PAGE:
3 Impactful Ways to Celebrate Trans Awareness Week
3 Impactful Ways to Celebrate Trans Awareness Week
By: Victory (they/them) | WFH Digital Media Coordinator
This week, we celebrate and honor the lives of our transgender comrades with Transgender Awareness Week!
Each year, transgender people, allies, and organizations advancing the rights of transgender and gender non-conforming people celebrate Transgender Awareness Week (or TAW for short) by educating the public on and increasing visibility and advocacy for those in the transgender community. Advocating for trans rights and livelihood has become a race against time and money, with governing legislation and socio-political violence constantly hindering the autonomy of trans bodies. This is why advancing the rights and safety for transgender and gender non-conforming people is so important, and why it’s such an incremental part of Transgender Awareness Week. We celebrate trans lives not only to advance awareness of the experiences of trans people, but also to commemorate the lives lost to anti-transgender violence.
In our part to bring more awareness to the trans community, here are 3 ways you can celebrate Transgender Awareness Week as well as honor the trans and gender-bending people in your life!
Donate your money and resources
We hate to say it, but our capitalistic society runs on money for virtually everything. It’s difficult to pinpoint one common way we can all help to diminish trans violence, but we gotta say that providing money where it is needed is definitely an effective way to do it! Whether it be donating to a mutual aid fund for a trans person in your local or virtual community, or directly supporting a trans individual through reparations. We recommend looking into the practice of providing reparations, especially for black and indigenous trans people, who are 40% more likely to experience murder due to anti-transgender based violence. We also encourage you to look into donating to tried and true organizations which provide housing, mental health, and medical support for transgender and gender non-conforming people. Community driven and mutual aid organizations will be your best bet, as these are usually grassroots and driven by the community itself.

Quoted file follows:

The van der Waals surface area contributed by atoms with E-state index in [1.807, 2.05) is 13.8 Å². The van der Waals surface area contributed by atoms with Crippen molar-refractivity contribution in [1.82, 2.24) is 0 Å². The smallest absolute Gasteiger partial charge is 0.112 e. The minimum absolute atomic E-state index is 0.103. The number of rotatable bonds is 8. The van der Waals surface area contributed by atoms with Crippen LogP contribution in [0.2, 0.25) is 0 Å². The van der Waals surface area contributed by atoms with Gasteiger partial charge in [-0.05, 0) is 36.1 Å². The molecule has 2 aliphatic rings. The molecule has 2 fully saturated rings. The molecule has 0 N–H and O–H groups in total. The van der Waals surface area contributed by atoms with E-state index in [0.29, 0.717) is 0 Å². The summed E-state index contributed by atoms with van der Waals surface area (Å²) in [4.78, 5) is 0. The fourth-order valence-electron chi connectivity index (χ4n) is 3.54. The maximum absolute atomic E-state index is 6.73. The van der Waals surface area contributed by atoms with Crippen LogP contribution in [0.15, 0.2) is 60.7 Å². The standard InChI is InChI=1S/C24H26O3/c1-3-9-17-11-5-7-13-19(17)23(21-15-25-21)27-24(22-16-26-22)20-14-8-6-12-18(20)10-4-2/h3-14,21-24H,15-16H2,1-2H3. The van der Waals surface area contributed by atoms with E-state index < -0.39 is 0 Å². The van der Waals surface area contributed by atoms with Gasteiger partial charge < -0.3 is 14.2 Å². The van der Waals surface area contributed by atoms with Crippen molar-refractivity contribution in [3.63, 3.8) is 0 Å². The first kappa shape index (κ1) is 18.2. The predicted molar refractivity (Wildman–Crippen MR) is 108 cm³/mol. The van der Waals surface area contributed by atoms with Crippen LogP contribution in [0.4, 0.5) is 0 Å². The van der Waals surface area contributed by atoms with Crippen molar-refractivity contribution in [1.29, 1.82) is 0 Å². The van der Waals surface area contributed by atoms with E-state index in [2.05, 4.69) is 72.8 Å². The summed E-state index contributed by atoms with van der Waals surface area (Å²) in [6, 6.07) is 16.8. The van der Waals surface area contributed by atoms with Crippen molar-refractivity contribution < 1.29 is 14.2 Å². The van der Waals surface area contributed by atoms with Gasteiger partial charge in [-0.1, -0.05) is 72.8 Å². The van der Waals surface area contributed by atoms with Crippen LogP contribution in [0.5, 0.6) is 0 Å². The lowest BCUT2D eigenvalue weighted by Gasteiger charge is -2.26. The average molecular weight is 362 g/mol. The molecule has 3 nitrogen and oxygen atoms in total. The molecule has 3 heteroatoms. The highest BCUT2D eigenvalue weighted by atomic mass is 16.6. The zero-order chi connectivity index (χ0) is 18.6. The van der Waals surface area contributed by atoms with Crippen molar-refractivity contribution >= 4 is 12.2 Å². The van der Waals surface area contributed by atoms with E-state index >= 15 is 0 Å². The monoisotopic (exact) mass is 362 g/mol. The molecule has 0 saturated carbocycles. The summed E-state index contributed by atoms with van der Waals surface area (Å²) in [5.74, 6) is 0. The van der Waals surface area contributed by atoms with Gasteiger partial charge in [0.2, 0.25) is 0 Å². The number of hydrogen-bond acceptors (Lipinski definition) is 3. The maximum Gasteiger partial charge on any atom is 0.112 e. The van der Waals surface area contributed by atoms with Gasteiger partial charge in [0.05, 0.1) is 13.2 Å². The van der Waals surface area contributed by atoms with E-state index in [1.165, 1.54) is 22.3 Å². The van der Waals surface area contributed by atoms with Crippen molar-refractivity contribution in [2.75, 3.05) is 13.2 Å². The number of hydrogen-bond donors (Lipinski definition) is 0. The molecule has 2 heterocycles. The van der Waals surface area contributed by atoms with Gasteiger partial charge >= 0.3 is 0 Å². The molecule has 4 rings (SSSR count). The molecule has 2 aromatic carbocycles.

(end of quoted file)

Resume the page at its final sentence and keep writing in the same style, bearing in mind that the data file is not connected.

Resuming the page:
Check out these awesome organizations you can donate to and support! We’ve included their websites for your convenience
Trans Lifeline is a peer-run emergency and mental health crisis line for transgender and gender non-conforming individuals. They are completely divested from police and other institutional platforms and are 100% volunteer ran by people in the transgender community.
The Knights and Orchids Society (TKO) is a grassroots organization founded and led by Black transgender, queer, and gender non-conforming people through rural areas of Alabama and across the south. They focus on education, leadership development, and providing cultural work to their community.
FOR THE GWORLS is a community organization that raises funds to assist with Black trans folks’ medical needs as well as housing and rent expenses.
Educate yourself and others on transgender and genderqueer experiences